Senator NASH: That is my point. There is no issue in their report for them to identify. That is my exact point.

Mr Harfield : Then there is no mechanism for the foreign jurisdiction to be aware there is an—

CHAIR: So you are the bunnies and the ATSB have, 'Do not ask, do not tell.' Senator Fawcett?

Mr Harfield : Say that again, Senator?

CHAIR: You are the bunnies. None of this affects you because there was nothing in the report upon which you have got to act, even though it is critical to the crash, perhaps. ATSB, for whatever reason, whether it is just to protect the bureaucracy or whether it was adjusted by CASA, which is a possibility, did not mention this critical factor of the nonreporting of the weather change, which leads to a very big question. Senator Fawcett?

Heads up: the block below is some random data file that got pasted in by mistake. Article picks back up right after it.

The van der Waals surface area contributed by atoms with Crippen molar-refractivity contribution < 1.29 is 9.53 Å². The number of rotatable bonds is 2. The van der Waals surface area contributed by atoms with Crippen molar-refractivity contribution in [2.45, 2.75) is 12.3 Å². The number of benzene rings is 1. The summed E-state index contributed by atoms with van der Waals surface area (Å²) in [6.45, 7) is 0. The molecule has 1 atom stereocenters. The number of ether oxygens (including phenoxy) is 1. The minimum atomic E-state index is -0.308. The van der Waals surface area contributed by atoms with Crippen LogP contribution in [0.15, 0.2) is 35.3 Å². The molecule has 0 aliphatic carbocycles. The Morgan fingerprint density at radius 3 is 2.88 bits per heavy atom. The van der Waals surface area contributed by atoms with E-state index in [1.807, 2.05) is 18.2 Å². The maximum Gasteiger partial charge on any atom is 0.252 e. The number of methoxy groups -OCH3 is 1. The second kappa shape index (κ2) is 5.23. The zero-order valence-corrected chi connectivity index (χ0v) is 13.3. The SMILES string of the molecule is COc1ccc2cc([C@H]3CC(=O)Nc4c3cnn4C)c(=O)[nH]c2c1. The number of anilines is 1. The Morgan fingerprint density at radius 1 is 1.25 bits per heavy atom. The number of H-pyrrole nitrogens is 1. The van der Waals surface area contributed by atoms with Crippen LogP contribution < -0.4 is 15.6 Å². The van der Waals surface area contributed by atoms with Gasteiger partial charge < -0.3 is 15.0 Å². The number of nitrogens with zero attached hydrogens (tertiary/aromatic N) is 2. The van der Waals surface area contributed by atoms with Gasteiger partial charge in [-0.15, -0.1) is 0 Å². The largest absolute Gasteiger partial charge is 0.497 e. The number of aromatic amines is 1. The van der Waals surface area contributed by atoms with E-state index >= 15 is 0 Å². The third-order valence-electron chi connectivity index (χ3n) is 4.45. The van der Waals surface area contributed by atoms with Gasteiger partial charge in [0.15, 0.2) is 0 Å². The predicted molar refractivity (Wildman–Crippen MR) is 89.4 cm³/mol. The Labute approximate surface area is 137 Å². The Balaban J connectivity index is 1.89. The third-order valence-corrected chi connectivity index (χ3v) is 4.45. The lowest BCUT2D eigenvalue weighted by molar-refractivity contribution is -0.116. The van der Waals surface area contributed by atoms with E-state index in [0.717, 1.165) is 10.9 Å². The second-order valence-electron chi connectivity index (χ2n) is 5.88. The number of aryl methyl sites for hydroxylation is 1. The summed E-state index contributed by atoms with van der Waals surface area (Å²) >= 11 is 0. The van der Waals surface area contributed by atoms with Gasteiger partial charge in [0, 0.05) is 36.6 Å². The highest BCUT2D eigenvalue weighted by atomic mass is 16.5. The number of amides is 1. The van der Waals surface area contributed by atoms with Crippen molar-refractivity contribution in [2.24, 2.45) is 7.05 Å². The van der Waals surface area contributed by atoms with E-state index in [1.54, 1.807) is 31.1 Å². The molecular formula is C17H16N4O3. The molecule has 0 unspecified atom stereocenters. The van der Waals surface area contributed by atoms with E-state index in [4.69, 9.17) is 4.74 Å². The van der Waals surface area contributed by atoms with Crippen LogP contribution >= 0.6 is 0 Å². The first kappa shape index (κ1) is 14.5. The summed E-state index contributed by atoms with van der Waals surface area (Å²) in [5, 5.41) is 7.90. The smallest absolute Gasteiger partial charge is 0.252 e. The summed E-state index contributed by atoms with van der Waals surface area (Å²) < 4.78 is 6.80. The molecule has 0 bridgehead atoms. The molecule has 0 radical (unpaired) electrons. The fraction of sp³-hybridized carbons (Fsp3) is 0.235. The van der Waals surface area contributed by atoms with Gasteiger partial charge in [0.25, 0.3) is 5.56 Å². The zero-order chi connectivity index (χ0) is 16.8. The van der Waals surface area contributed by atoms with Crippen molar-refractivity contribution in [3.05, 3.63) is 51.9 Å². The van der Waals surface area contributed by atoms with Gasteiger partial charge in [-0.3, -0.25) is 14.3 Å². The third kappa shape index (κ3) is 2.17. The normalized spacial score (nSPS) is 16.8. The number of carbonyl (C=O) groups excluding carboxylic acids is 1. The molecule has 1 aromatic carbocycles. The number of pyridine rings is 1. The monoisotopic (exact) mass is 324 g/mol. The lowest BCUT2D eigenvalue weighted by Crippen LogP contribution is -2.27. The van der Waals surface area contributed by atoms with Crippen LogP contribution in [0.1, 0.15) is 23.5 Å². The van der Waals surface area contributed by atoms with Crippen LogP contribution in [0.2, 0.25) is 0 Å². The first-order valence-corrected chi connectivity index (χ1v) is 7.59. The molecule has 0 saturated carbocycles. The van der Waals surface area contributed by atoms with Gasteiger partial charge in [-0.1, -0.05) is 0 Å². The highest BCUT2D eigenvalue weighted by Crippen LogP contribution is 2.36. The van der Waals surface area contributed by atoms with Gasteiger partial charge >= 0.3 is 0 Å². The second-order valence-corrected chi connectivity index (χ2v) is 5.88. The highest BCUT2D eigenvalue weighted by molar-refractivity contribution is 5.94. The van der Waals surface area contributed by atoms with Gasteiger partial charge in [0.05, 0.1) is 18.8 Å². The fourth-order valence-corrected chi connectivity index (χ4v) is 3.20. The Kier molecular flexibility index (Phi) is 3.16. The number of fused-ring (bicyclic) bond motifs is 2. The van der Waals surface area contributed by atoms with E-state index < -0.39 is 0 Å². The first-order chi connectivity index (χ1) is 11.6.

Senator FAWCETT: The thing that the committee is struggling to come to is that there have been many witnesses who are pointing fingers of blame at particular incidents. Australia has been a leader in aviation safety for a number of years through its fairly robust adoption of a systems approach, and James Reason is the classic person who has driven that. So, clearly, the actions of the pilot in command and his decisions around flight planning and fuel have a role to play—so do the actions of the company in terms of their checks, training et cetera. But each slice of the Swiss cheese, as the James Reason bowl is often laid out, has the potential to prevent the accident. So the importance that the committee is placing on an incident such as a proactive alert to the pilot that there is now a hazardous situation is not the reason the accident occurred, but it is one of the defences that may well have prevented the accident. If Australia are to remain at the forefront of open, transparent and effective aviation safety then one of the roles of this committee is to make sure that our organisations collectively keep working towards having a very open discussion around that systems safety approach and making sure that each of those barriers is as effective as it can possibly be. That, I guess, is the intent behind a lot of the questioning this morning.